City looking to address lifeguard shortage

·2 min read

The City of Dawson Creek says it's experiencing a lifeguard shortage this summer, and exploring options to bring up staffing levels to needed demand.

Reduced hours may have to put in place if additional lifeguards aren’t found. Mayor Dale Bumstead says recruits typically come from the community, youth who took part in various swim programs as teens, and then training to be lifeguards during their college and university years.

“Traditionally, you get these young folks that go through the SEALS swim club, becoming very prolific swimmers and they take all of the Red Cross Training to become a lifeguard,” he said. “As they move on and go to university, we tend to lose them.”

He added the Kenn Borek Aquatic Centre is currently staffed with eight or nine guards, but much more are needed to keep the pool running.

“We can’t operate the pool and provide our swim lessons and red cross swim lessons without these fully trained instructors and life guards,” said Bumstead.

Two guards are needed per shift, with two shifts making up the day and night hours, five days a week, he noted.

Bumstead says the COVID-19 pandemic was also responsible for the loss of some staff, as the facility was closed for upwards of six to eight months. It has since reopened, following provincial health orders and guidelines.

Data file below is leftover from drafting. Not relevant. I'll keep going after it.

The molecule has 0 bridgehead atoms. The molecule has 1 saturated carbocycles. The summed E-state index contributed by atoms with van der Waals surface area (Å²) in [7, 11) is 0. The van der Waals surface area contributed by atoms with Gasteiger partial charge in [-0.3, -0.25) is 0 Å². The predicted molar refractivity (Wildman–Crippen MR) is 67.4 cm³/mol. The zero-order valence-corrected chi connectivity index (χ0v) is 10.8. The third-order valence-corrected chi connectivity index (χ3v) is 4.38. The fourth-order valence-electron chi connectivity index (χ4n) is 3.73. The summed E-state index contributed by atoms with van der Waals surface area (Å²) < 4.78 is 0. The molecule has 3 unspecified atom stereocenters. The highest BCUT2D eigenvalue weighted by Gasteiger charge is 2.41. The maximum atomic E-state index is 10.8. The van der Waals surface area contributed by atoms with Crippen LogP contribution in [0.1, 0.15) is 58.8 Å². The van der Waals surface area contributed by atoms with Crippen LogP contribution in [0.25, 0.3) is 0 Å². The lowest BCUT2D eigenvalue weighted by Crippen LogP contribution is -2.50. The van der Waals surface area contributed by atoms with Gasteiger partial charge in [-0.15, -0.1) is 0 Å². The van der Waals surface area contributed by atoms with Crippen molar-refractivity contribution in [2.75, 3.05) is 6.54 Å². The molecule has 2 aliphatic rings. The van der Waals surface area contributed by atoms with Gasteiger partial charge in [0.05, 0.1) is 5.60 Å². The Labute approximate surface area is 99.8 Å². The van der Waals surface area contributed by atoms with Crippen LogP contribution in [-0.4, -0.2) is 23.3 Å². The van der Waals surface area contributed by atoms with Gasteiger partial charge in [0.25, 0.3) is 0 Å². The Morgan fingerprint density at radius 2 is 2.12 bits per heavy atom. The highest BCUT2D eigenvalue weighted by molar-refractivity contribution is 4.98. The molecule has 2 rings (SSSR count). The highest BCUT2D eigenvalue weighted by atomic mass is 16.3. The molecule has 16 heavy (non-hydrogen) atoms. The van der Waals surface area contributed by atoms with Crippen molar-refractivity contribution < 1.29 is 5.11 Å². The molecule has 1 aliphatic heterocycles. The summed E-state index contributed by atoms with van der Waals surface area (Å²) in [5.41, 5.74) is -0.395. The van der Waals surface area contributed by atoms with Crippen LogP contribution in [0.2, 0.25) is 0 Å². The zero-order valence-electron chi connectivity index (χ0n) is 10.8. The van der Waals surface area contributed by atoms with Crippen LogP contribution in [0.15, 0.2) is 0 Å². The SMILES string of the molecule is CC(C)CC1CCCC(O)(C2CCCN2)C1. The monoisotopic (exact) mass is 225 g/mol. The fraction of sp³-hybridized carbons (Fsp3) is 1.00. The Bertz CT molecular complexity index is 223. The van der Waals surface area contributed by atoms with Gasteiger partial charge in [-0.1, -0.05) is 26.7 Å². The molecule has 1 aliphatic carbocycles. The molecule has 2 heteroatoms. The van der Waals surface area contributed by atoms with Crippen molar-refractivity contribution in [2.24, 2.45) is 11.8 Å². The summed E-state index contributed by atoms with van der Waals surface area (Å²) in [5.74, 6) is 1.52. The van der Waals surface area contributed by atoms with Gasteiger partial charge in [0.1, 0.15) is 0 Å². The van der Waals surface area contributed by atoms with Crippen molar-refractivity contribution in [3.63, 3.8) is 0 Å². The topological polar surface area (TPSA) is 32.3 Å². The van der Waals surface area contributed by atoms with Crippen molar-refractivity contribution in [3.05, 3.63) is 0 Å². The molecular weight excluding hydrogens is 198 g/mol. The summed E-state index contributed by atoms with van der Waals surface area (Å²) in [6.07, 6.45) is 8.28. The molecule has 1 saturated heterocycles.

“We lost some staff as a result of that, so now we’re in this timeframe where we’re trying to attract more people into the career of a lifeguard and instructor,” he said. “It’s a phenomenon that all of us go through, it’s such a unique skill that you need to have to be a trained lifeguard.”

One potential solution could be to partner with School District 59 or Northern Lights College, says Bumstead, copying a similar approach used in Fort St John.

“I really like that model. And to me, we’re going to try and explore that a little bit. Work with the school district or potentially even Northern Light College,” he said, noting credits could be offered to students willing to take on the training.

Bumstead added the pool is important to Mile Zero citizens, and says the city will continue working to remedy the situation.

“It’s a big deal, and we’re working away at it because we’ve got a huge investment in a pool and it’s a really significant recreation facility that’s used in our community,” he said, noting anyone with an interest in life-guarding should reach out to the city.

tsummer@ahnfsj.ca

Tom Summer, Local Journalism Initiative, Alaska Highway News

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